At Goafest 2013, a conclave of advertising and marketing professionals held in Goa recently, the one big topic of conversation was scam ads — advertisements or campaigns created by agencies for the sole purpose of winning awards.
The ads are typically released in an obscure publication or television channel; sometimes, the product itself may not actually exist. At Goa, a poster campaign for the Ford Figo was hurriedly withdrawn by JWT India, a part of the world’s largest marketing communications group WPP, amid complaints that the ad, which depicted three women bound and gagged sitting in the trunk of a hatchback, was offensive.
Although the ad was submitted for Goafest with a letter of approval from the client, it is unclear whether Ford was aware of its content, Advertising Age reported. As the controversy grew, other agencies withdrew prize-winning ads amid charges that they were not legitimately released. “Advertising has never been less trusted than now,” Nitin Paranjpe, chairman of Hindustan Unilever, the country’s biggest advertiser, said during the Goa meeting.
On the sidelines, there was another debate going on about the ethics of surrogate advertising. For example, liquor cannot be advertised in India, so companies try to circumvent the rules by launching eponymous lines of unrelated products, such as playing cards, soda or aftershave, that are heavily advertised. Bacardi, for instance, markets branded soda and music CDs.
The rules can sometimes give rise to “products of regulation.” In the late 1980s, liquor manufacturer Jagatjit Industries, which has brands such as Binnie’s whisky and rum, launched Binnie’s potato chips. The campaign for the snacks went on to win several awards, though the company wasn’t prepared to meet the demand generated for the product.
Cigarette and tobacco advertising is also banned in India. Some companies have been pro-actively launching products to keep their key brands top of mind. ITC (formerly Indian Tobacco Company) extended its Wills cigarettes franchise to Will Lifestyle, a chain of exclusive specialty stores. Then it launched Essenza Di Wills, a line of premium personal-care products. More recently, the firm has rolled out Fiama Di Wills, another personal-care brand. In fairness to ITC, however, all these lines have been successes and are part of the company’s plans to convert from being primarily a cigarette manufacturer to a fast-moving consumer goods company.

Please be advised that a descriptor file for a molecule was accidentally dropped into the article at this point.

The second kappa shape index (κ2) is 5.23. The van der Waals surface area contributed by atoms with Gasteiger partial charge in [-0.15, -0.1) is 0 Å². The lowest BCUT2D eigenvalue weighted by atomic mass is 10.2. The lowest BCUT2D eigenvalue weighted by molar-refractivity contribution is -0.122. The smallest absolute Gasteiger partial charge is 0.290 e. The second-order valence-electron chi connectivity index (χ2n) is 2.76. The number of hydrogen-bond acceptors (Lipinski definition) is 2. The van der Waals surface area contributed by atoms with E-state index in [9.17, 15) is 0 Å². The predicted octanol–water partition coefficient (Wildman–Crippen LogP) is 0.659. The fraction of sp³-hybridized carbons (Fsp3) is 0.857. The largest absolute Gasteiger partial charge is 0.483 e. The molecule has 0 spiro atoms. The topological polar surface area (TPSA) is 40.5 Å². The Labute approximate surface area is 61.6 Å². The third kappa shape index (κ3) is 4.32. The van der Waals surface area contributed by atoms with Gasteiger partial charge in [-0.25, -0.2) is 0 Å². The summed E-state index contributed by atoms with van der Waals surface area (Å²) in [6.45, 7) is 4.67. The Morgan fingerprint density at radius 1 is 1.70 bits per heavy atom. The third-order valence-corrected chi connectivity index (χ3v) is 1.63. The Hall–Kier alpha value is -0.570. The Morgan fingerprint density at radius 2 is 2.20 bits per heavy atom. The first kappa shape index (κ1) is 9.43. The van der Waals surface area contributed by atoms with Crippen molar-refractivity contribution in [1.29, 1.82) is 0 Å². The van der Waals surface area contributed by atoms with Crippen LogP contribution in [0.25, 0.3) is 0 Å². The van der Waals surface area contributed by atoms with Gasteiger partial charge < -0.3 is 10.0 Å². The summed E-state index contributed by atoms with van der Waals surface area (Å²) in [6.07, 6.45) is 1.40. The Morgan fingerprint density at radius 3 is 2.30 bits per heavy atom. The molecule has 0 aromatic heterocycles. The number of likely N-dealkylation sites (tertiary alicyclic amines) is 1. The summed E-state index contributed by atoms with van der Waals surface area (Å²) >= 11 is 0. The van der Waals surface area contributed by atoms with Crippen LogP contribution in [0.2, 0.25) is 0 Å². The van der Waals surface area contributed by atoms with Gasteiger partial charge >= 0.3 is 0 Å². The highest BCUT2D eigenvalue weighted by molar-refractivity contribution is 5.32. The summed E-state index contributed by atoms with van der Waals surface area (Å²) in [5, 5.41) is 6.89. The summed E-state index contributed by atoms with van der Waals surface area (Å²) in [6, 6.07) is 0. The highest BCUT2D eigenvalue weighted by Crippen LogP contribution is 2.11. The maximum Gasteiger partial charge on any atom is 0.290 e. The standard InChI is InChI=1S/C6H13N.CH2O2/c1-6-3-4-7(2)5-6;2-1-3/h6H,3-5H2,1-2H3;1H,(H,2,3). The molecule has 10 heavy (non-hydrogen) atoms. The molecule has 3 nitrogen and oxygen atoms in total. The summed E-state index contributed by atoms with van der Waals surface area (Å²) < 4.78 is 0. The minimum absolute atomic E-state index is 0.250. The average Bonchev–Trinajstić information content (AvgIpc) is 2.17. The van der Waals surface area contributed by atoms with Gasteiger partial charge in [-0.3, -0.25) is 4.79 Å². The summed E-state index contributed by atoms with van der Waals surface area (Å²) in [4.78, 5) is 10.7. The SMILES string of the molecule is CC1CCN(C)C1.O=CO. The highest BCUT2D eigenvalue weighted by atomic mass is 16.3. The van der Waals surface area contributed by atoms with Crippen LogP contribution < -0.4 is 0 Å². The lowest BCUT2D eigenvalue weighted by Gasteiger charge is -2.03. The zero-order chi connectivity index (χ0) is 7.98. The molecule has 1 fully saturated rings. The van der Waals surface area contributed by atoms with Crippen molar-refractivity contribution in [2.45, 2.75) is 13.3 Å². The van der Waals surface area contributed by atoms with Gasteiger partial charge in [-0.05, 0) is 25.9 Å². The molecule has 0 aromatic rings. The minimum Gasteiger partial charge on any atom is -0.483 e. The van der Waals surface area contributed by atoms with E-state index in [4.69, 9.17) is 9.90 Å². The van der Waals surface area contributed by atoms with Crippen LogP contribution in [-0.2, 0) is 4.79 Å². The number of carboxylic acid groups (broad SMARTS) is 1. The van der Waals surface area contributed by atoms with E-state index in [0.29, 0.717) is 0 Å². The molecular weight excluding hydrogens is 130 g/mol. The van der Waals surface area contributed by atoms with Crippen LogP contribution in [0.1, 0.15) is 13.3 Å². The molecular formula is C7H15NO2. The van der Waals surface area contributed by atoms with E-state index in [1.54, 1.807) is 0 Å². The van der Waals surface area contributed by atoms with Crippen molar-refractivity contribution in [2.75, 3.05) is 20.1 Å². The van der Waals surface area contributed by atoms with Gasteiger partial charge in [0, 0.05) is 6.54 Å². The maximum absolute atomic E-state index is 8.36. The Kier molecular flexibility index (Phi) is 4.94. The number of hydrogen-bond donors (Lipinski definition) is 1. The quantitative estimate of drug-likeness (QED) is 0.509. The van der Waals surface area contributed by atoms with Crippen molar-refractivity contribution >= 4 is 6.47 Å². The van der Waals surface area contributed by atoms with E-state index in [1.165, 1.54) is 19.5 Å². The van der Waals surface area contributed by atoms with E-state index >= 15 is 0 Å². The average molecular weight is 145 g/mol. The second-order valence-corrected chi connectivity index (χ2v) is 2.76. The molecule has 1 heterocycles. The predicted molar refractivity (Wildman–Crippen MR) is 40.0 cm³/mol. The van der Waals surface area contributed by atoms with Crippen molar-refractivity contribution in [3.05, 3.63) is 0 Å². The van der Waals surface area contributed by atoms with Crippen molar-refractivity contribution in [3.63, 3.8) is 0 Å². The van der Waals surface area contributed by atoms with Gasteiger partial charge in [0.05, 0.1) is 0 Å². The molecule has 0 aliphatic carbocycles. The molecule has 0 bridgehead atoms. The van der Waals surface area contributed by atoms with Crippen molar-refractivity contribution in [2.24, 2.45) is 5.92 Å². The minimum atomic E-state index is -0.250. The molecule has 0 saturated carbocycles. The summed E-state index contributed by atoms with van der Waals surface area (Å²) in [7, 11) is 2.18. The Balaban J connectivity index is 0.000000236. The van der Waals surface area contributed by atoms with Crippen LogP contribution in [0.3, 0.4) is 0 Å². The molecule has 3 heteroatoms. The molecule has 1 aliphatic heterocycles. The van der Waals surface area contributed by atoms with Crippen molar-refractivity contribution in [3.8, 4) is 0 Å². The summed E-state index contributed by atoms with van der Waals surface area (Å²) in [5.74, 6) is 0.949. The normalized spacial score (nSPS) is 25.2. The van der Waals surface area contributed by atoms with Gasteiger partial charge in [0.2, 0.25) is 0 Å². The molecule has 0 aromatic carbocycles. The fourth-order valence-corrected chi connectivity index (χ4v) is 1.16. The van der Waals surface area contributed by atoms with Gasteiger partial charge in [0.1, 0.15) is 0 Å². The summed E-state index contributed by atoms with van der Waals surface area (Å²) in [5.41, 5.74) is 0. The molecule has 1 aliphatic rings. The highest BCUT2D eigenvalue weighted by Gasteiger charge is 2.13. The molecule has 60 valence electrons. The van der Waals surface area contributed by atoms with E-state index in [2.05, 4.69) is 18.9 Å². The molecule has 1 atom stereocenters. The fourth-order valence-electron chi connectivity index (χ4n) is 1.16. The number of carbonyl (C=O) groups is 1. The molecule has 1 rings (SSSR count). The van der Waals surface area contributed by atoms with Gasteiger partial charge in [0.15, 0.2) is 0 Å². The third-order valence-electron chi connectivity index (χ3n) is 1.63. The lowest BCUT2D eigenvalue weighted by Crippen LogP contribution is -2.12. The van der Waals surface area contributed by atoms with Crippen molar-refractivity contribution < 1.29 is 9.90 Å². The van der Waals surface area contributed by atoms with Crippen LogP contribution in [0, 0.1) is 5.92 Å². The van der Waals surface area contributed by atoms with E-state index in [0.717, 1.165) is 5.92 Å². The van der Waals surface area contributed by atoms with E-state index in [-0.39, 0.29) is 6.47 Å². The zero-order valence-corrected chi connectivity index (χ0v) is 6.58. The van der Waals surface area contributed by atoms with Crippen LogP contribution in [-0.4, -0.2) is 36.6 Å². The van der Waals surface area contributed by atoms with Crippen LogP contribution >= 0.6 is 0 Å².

There are other products that tobacco companies have launched in the face of regulatory changes. A few years back, the government decided to shift the basis of charging excise on cigarettes from value to length. (The rationale was that king-size cigarettes are luxury products and should be taxed more.) Several firms — ITC (Hero), GTC (Blue Bird) — subsequently launched micro-cigarette brands. When excise duties went back to being ad valorem, these products were abandoned.
Prior to the liberalization of India’s economy, “scam” products were even more prevalent because of import restrictions. Many of them came from the Sindhi business community in Ulhasnagar, a suburb of Mumbai. There was a huge demand for products carrying a “Made in U.S.A.” label, but they were available — in limited quantities, at exorbitant rates — only with the neighborhood smuggler. Items carrying a “Made by U.S.A.” label filled the breach. Even the fine print didn’t expand it to “Made by the Ulhasnagar Sindhi Association.”